Discounts have become so irrational: Jabong MD Praveen Sinha

Aug 05 2014, 09:15 IST
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Jabong co-founder and managing director Praveen Sinha tells how big-ticket investments by the money-spinners benefit niche e-tailers. Jabong co-founder and managing director Praveen Sinha tells how big-ticket investments by the money-spinners benefit niche e-tailers.
SummaryPraveen Sinha tells how big-ticket investments by the money-spinners benefit niche e-tailers.

The recent muscle-flexing by e-commerce majors Flipkart and Amazon — the global giant committing to investments of $2 billion for India, a day after Flipkart's $1-billion blitzkrieg — has triggered speculation on the fate of other e-tailers in the country. Jabong co-founder and managing director Praveen Sinha tells Sayan Chakraborty how big-ticket investments by the money-spinners benefit niche e-tailers and a price war, by way of deep discounting, will do more harm than good to the sunshine sector. Excerpts

Flipkart and Amazon have announced mega investments for India. What kind of pressure does it put on other e-tailers, such as Jabong, to raise funds quickly?

The way I see this, both Amazon and Flipkart are general merchandisers, hence it (raising funds and rethinking strategy) will be very relevant for companies that are into general merchandising, such as Shopclues or Snapdeal. This space will become difficult for another me-too player. To stay competitive, general merchandisers and others will need a similar strategy and investment like Flipkart and Amazon. The requirement of cash and uniqueness will be there for category-focused companies as well, but they will get space to evolve as the market will be created for many more. This has now become an equation of who has enough funds to compete with each other in branding exercise, technology etc.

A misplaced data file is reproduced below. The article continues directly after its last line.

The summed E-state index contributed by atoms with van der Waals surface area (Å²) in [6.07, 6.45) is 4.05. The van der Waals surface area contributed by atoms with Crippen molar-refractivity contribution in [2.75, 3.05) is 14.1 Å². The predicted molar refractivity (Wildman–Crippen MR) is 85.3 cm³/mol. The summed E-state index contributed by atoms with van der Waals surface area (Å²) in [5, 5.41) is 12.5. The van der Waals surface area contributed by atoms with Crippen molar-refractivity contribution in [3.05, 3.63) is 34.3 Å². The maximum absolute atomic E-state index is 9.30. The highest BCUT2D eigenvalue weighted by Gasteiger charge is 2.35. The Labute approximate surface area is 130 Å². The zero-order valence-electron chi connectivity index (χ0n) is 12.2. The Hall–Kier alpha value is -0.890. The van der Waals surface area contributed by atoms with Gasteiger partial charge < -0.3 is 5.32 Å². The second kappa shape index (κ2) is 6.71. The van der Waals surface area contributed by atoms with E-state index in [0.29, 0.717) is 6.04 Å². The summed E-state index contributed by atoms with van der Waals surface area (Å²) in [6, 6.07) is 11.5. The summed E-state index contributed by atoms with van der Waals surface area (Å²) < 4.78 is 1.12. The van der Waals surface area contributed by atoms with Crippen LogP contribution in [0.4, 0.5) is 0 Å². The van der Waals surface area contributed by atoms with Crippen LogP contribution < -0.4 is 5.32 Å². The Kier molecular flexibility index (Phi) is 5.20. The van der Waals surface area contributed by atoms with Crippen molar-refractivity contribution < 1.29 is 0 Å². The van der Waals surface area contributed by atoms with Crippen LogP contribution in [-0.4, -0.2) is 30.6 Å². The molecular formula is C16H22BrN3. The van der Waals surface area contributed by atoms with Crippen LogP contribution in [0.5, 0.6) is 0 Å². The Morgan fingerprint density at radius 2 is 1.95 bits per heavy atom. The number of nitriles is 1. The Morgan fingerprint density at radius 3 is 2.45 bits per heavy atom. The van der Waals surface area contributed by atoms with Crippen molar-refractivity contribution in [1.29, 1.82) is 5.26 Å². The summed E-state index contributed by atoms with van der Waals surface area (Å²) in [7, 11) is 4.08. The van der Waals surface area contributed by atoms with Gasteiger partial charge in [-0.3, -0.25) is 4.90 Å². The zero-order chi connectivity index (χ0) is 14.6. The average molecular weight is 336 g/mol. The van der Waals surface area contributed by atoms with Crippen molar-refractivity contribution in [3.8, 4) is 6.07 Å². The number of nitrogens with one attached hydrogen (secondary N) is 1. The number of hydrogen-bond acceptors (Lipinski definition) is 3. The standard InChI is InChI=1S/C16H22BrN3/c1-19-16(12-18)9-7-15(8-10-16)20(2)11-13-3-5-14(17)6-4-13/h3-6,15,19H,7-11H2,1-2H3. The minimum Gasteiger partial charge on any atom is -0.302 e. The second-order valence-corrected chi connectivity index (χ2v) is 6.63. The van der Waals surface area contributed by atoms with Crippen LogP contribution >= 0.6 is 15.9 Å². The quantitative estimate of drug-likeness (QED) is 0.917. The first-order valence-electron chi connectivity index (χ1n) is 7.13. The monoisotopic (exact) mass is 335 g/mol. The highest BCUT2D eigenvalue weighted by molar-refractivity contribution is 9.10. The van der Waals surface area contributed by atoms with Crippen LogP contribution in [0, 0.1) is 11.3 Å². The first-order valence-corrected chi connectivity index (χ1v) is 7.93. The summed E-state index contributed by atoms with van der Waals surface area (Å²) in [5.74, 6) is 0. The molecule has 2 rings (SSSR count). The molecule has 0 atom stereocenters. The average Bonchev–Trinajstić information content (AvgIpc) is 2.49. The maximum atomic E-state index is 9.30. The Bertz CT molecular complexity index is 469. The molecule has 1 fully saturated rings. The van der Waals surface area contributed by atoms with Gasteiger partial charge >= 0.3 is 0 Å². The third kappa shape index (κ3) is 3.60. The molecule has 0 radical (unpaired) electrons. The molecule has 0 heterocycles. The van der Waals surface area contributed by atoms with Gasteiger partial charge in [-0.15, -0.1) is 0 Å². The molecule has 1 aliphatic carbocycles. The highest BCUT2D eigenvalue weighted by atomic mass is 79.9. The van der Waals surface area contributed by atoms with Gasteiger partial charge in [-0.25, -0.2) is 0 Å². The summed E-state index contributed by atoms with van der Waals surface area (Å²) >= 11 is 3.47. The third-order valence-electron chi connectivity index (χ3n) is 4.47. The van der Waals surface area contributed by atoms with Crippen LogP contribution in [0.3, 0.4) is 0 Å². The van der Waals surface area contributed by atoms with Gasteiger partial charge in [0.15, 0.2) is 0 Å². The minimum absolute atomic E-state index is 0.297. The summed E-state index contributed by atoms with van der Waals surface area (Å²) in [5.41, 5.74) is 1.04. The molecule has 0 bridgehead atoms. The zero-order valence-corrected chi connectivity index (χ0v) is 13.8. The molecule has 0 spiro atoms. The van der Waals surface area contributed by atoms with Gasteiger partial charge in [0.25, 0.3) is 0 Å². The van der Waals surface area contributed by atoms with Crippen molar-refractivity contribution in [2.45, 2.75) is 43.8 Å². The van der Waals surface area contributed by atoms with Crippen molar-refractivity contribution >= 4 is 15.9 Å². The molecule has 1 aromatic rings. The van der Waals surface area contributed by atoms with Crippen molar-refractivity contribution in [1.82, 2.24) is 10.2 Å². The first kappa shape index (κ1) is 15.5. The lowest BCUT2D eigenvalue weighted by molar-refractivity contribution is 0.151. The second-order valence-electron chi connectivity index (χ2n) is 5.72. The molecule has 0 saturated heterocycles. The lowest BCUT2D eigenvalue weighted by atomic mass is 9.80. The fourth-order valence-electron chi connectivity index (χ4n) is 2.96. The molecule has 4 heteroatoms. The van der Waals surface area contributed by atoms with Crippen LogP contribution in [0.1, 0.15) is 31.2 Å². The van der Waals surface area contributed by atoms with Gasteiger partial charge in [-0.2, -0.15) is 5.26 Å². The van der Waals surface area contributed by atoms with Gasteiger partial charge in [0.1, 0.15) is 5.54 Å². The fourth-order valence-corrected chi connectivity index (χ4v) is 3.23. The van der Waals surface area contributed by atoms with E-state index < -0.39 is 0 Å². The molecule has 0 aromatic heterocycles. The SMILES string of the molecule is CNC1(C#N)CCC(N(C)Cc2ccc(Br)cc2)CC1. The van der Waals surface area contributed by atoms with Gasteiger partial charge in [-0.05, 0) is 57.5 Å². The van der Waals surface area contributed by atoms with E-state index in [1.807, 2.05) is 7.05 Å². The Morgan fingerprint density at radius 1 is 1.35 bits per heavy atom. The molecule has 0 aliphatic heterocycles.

How are you positioned to fight the battle, since both Flipkart and Amazon are expanding rapidly in the Indian fashion space?

We have raised over $100 million. There are enough investors to bet on the right business model. I don't see the need to raise $1-2 billion for fashion. On a practical note, things have not changed for us. Flipkart had started fashion one-and-a- half years ago. It is not that there was no competition before they acquired Myntra. At that time also, they had enough funding. It's not that if somebody raises $1 billion, they will spend it tomorrow. The investment is need-based and depends on what the competition does or whether we need to do that. We have a strategy and we will try to execute that.

When will you raise the next round?

We are well-funded at this juncture. There is a lot of interest in the industry and we will wait and see how it pans out. We have a strong set of investors believing in our model and the team. On top of that, a couple of new investors have also evinced interest

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